The U.S. Census Bureau released demographics recently that contains some shocking statistics about whether our population in the U.S. is prepared to deal with the issues of aging in place as it pertains to housing. It asks, “Are we ready for an aging population?”
“Older homes don’t always meet the needs of older Americans,” claims the report that reviews the number of homes containing aging-accessible features, along with households with older adults experiencing difficulty using some aspect of their home.
In the next 10 years, the U.S. population aged 65 and older will grow by 17 million. By 2030, an estimated 1 in 5 Americans will be 65 or older. That means the design, function and layout of homes must accommodate older people’s ability to live safely in their homes. In the building/remodeling industry, this is known as successfully Aging in Place.
Only 10% of Homes are Aging-Ready
“Of the nation’s 115 million housing unit, only 10% are ready to accommodate older populations,” the report states. “For example, only 1 in 10 homes have a step-free entryway, a bedroom and full bathroom on the first floor so older adults do not need to use the stairs, and at least one bathroom accessibility feature such as handrails or a built-in shower seat.”
Information from: Old Housing, New Needs: Are U.S. Homes Ready for an Aging Population?”
The percentage of aging-ready homes can vary slightly throughout the country. In the South Atlantic region that includes Virginia, Maryland and Washington, D.C., just 10.3% of homes are ready for an aging population.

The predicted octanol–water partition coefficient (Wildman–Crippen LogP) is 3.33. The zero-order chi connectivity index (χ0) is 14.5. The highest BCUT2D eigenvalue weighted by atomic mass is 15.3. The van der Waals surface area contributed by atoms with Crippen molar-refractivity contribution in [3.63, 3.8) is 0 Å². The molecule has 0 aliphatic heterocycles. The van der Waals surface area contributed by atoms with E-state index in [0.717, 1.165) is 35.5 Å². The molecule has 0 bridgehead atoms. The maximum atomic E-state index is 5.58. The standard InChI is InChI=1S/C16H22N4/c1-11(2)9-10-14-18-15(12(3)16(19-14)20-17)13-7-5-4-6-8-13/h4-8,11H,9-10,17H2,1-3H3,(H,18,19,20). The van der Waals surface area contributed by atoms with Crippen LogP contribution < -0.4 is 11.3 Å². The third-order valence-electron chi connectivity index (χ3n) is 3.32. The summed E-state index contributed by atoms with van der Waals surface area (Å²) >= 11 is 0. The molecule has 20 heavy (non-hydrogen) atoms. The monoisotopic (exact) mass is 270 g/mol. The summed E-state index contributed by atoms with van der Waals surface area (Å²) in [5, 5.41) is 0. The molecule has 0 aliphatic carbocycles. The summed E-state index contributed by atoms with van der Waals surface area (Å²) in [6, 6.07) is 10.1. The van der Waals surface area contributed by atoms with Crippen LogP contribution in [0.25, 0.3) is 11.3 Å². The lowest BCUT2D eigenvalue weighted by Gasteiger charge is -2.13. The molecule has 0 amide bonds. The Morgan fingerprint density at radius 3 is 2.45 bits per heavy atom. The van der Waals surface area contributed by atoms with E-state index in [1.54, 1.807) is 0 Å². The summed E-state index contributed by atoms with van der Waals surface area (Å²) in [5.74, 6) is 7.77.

Risks for an Aging Population
The home can post significant risks for an older adult’s safety and well-being. More than 25% of all households with someone aged 65 or older reported trouble using a feature of the home. That percentage increases to almost 50% for those age 85 and older.
Steps and stairways are the most common problems, with bathrooms being the second most common problem area. “More than half of bathroom injuries are directly related to using the shower and getting in or out of the bathtub,” claims the Centers for Disease Control and Prevention (CDC). The installation of simple fixes like handrails, grab bars and built-in shower seats can help reduce this safety risk.
Each year, approximately 30 million older people in the U.S. fall—that’s about one fall every second of the day. One in five of these falls result in serious harm, with direct medical costs of these injuries totaling more than $50 billion annually.
“In addition, nearly 11 million older Americans have serious difficulty walking or climbing stairs; 7 million have trouble living on their own; and almost 4 million have difficulty bathing or dressing themselves. Yet most homes are not equipped to handle the needs of adults with these difficulties.”
What Can You Do to Age Safely in Your Home?
As a design/build remodeling company, Schroeder looks at the lifestyle needs of its clients to determine how Universal Design can help them age safely in place. Your home may require simple fixes like widened doorways, grab bars, better lighting and removal of throw rugs. Or, you may want to consider remodeling your home. Here are just some ideas that can accommodate an aging population:
- Add a first-floor master suite addition with a no-barrier master bath
- Install ramps and stairway lifts
- Use lever doorway handles
- Widen hallways and doorways to at least 36” to accommodate a wheelchair
- Reconfigure and remodel the kitchen for both safety and ease of use and install easily-accessible drawers and appliances.
Find out More About Aging in Place from Schroeder Design/Build
There is no cost or obligation to talk to us here at Schroeder Design/Build about your aging in place remodeling needs. If you live in Northern Virginia and would like to safely live in your home throughout your lifetime, contact us at 703-449-1700.
This post is excerpted from: Is America’s Housing Ready for an Aging Population? by U.S. Census Bureau demographer Jonathan Vespa, June 22, 2020.